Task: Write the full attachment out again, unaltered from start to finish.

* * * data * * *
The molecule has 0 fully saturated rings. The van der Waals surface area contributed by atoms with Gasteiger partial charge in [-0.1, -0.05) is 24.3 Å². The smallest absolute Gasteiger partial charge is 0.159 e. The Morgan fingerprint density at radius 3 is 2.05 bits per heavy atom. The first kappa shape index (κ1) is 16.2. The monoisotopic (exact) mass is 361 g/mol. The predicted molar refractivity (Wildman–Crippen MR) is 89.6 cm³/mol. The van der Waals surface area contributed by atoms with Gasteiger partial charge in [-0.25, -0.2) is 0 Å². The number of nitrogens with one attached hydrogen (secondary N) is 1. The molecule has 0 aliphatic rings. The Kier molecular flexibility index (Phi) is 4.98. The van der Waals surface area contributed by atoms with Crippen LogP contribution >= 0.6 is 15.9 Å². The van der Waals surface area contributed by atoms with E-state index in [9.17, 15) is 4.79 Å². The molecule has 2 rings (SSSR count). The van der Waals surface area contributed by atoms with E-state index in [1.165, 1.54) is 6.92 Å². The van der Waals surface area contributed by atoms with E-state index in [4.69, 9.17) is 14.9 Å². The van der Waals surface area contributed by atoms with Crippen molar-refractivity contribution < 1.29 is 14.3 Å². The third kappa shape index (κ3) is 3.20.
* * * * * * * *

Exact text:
The molecule has 0 fully saturated rings. The van der Waals surface area contributed by atoms with Gasteiger partial charge in [-0.1, -0.05) is 24.3 Å². The smallest absolute Gasteiger partial charge is 0.159 e. The Morgan fingerprint density at radius 3 is 2.05 bits per heavy atom. The first kappa shape index (κ1) is 16.2. The monoisotopic (exact) mass is 361 g/mol. The predicted molar refractivity (Wildman–Crippen MR) is 89.6 cm³/mol. The van der Waals surface area contributed by atoms with Gasteiger partial charge in [-0.25, -0.2) is 0 Å². The number of nitrogens with one attached hydrogen (secondary N) is 1. The molecule has 0 aliphatic rings. The Kier molecular flexibility index (Phi) is 4.98. The van der Waals surface area contributed by atoms with Crippen LogP contribution >= 0.6 is 15.9 Å². The van der Waals surface area contributed by atoms with E-state index in [9.17, 15) is 4.79 Å². The molecule has 2 rings (SSSR count). The van der Waals surface area contributed by atoms with E-state index in [1.165, 1.54) is 6.92 Å². The van der Waals surface area contributed by atoms with E-state index in [4.69, 9.17) is 14.9 Å². The van der Waals surface area contributed by atoms with Crippen molar-refractivity contribution < 1.29 is 14.3 Å². The third kappa shape index (κ3) is 3.20.